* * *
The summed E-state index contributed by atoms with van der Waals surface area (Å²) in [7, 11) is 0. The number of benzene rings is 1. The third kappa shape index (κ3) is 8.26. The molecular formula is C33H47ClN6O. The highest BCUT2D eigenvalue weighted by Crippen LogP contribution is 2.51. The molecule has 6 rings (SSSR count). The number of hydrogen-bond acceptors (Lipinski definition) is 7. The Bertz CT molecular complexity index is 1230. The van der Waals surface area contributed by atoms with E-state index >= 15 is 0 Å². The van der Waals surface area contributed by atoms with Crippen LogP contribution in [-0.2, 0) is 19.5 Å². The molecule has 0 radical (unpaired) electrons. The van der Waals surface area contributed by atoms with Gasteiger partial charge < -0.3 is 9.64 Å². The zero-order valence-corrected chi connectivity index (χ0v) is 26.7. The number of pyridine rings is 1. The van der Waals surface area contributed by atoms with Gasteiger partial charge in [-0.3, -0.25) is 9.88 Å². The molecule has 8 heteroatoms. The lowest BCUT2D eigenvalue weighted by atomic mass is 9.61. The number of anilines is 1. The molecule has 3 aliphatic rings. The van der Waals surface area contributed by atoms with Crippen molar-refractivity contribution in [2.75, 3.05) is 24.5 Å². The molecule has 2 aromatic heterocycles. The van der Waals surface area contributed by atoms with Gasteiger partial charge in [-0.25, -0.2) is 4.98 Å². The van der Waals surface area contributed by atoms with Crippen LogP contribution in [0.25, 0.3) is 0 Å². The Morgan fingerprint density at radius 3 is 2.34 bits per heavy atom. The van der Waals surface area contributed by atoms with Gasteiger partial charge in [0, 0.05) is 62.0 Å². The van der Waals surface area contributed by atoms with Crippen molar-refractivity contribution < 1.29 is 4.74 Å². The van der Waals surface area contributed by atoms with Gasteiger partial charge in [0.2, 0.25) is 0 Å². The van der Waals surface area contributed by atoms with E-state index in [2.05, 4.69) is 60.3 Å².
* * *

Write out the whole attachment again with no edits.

The summed E-state index contributed by atoms with van der Waals surface area (Å²) in [7, 11) is 0. The number of benzene rings is 1. The third kappa shape index (κ3) is 8.26. The molecular formula is C33H47ClN6O. The highest BCUT2D eigenvalue weighted by Crippen LogP contribution is 2.51. The molecule has 6 rings (SSSR count). The number of hydrogen-bond acceptors (Lipinski definition) is 7. The Bertz CT molecular complexity index is 1230. The van der Waals surface area contributed by atoms with E-state index >= 15 is 0 Å². The van der Waals surface area contributed by atoms with Crippen LogP contribution in [-0.2, 0) is 19.5 Å². The molecule has 0 radical (unpaired) electrons. The van der Waals surface area contributed by atoms with Gasteiger partial charge < -0.3 is 9.64 Å². The zero-order valence-corrected chi connectivity index (χ0v) is 26.7. The number of pyridine rings is 1. The van der Waals surface area contributed by atoms with Gasteiger partial charge in [-0.3, -0.25) is 9.88 Å². The molecule has 8 heteroatoms. The lowest BCUT2D eigenvalue weighted by atomic mass is 9.61. The number of anilines is 1. The molecule has 3 aliphatic rings. The van der Waals surface area contributed by atoms with Crippen molar-refractivity contribution in [2.75, 3.05) is 24.5 Å². The molecule has 2 aromatic heterocycles. The van der Waals surface area contributed by atoms with Gasteiger partial charge in [-0.25, -0.2) is 4.98 Å². The van der Waals surface area contributed by atoms with Crippen LogP contribution in [0.25, 0.3) is 0 Å². The Morgan fingerprint density at radius 3 is 2.34 bits per heavy atom. The van der Waals surface area contributed by atoms with Gasteiger partial charge in [0, 0.05) is 62.0 Å². The van der Waals surface area contributed by atoms with Crippen molar-refractivity contribution < 1.29 is 4.74 Å². The van der Waals surface area contributed by atoms with Gasteiger partial charge in [0.2, 0.25) is 0 Å². The van der Waals surface area contributed by atoms with E-state index in [2.05, 4.69) is 60.3 Å².